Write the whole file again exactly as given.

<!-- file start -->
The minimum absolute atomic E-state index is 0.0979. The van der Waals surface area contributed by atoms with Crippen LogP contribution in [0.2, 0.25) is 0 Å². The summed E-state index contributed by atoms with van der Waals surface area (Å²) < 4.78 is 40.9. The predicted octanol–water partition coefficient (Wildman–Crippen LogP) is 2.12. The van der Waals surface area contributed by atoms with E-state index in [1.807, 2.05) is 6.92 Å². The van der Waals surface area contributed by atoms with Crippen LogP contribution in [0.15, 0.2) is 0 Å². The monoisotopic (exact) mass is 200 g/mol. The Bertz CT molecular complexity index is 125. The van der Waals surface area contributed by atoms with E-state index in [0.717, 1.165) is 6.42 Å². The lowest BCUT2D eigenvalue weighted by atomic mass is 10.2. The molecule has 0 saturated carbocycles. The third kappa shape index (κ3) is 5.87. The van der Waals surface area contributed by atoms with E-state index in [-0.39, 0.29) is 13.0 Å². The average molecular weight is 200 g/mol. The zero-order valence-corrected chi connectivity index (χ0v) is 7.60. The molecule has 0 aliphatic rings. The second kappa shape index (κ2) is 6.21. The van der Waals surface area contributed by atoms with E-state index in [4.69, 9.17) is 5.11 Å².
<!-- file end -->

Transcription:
The minimum absolute atomic E-state index is 0.0979. The van der Waals surface area contributed by atoms with Crippen LogP contribution in [0.2, 0.25) is 0 Å². The summed E-state index contributed by atoms with van der Waals surface area (Å²) < 4.78 is 40.9. The predicted octanol–water partition coefficient (Wildman–Crippen LogP) is 2.12. The van der Waals surface area contributed by atoms with E-state index in [1.807, 2.05) is 6.92 Å². The van der Waals surface area contributed by atoms with Crippen LogP contribution in [0.15, 0.2) is 0 Å². The monoisotopic (exact) mass is 200 g/mol. The Bertz CT molecular complexity index is 125. The van der Waals surface area contributed by atoms with E-state index in [0.717, 1.165) is 6.42 Å². The lowest BCUT2D eigenvalue weighted by atomic mass is 10.2. The molecule has 0 saturated carbocycles. The third kappa shape index (κ3) is 5.87. The van der Waals surface area contributed by atoms with E-state index in [-0.39, 0.29) is 13.0 Å². The average molecular weight is 200 g/mol. The zero-order valence-corrected chi connectivity index (χ0v) is 7.60. The molecule has 0 aliphatic rings. The second kappa shape index (κ2) is 6.21. The van der Waals surface area contributed by atoms with E-state index in [4.69, 9.17) is 5.11 Å².